Kitchen Countertop

Selecting the Right Kitchen Countertop

Kitchen countertop innovations have made leaps and bounds over the last decade. Just walk into a home improvement store and see how many options you have! So how do you make the best choice to meet your needs? By making sure that you select the right natural stone material. While there are literally dozens of natural stone materials currently being used in kitchen countertops, here are the basics on the six most popular options. Use this guide to confidently select the right natural stone material and kitchen countertop for your family.

 

  • Marble: Marble, as a timeless stone, is decidedly elegant and looks fabulous as a kitchen countertop. It’s lighter hues add light to any space, creating a welcoming feel. While marble countertops are frequently used in kitchens, especially in bakeries, it is known to chip more easily when compared with some other natural stone choices, so it typically requires more care and maintenance.
  • Granite: Considered to be one of the most durable natural stone countertop materials, granite is a very popular choice for several reasons. First, granite countertops are heat resistant, and extremely hard to chip, crack, or break. Granite also comes in a wide variety of color choices, with something to fit nearly every style. A downside to granite, though, is that it is a naturally porous material that requires regular sealing and maintenance.
  • Limestone: Limestone is becoming more popular for uses such as kitchen countertops, as it is a very durable material. Limestone is typically only offered in very light colors, making it resemble elegant marble. The porous nature of the stone makes it easy to stain, so some cleanup is required.  Food prep directly on the countertop should be limited, as limestone is vulnerable to damage if it comes into contact with acidic substances.
  • Quartz: If maintenance free is what you desire in a kitchen countertop, then quartz may be the best material to select. Natural quartz is both durable and tough, and is also non-porous, meaning it will not absorb liquids into the stone and stain easily. Cleaning is simple and there is no regular maintenance recommended. Quartz is also available in many color combinations.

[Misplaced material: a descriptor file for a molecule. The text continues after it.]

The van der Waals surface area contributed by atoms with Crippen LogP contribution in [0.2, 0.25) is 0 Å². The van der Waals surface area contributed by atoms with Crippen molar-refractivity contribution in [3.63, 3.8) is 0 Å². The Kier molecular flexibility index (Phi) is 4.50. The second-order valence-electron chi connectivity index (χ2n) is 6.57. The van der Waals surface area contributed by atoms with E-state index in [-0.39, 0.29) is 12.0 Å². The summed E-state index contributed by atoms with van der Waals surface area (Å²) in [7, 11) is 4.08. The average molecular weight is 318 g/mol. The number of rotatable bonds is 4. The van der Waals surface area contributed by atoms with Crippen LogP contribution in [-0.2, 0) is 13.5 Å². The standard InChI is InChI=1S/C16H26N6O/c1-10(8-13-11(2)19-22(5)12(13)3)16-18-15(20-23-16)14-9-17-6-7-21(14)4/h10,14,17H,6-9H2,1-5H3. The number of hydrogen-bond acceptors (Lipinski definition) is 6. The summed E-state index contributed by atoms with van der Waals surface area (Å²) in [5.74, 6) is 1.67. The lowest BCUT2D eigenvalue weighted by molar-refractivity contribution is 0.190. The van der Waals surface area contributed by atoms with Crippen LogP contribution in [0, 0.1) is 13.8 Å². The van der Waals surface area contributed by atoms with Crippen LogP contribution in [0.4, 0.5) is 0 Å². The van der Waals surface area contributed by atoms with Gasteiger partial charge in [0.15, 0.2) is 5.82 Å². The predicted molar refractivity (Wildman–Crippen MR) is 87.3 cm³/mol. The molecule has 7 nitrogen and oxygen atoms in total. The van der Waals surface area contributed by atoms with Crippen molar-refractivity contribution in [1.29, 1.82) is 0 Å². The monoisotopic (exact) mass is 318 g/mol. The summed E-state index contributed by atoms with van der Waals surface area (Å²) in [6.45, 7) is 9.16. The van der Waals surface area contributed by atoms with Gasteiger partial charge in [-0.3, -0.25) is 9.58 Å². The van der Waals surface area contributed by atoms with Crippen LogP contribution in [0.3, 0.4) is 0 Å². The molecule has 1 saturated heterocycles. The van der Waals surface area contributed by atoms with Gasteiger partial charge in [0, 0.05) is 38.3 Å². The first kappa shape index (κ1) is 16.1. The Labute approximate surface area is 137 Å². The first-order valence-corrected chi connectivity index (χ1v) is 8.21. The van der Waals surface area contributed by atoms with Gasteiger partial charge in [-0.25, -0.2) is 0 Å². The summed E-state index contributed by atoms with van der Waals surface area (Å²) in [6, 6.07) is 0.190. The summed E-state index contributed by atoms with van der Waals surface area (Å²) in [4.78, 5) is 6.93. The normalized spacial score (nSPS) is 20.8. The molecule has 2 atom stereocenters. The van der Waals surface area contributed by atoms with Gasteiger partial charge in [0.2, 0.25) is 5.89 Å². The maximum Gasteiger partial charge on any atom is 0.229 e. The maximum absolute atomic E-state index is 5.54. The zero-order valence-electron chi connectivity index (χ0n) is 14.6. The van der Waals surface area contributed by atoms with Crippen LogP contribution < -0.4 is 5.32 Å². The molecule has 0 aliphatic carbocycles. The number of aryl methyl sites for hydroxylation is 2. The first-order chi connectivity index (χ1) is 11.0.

• Slate: Slate countertops, while more limited in color choices than granite, are often known for their beautiful shades of black, gray, green, and even rich purple. Slate is also quite durable and will usually require less maintenance than some other natural stone choices. Slate is not an extremely hard material, though, so it is more susceptible to scratches.
  • Soapstone: In recent years, soapstone has gained a lot of popularity as a natural stone material used in kitchen countertops. While soapstone does not have the wide array of color choices that granite or quartz offers, most shades are rather neutral and go well with various décor choices. Soapstone, which is largely made of talc, has a softness to it that other natural stone countertops do not, making it rather easy to sand out scratches and stains that damage the surface. Soapstone is not maintenance free, but only requires a regular rub down with mineral oil to maintain its beauty and shine.

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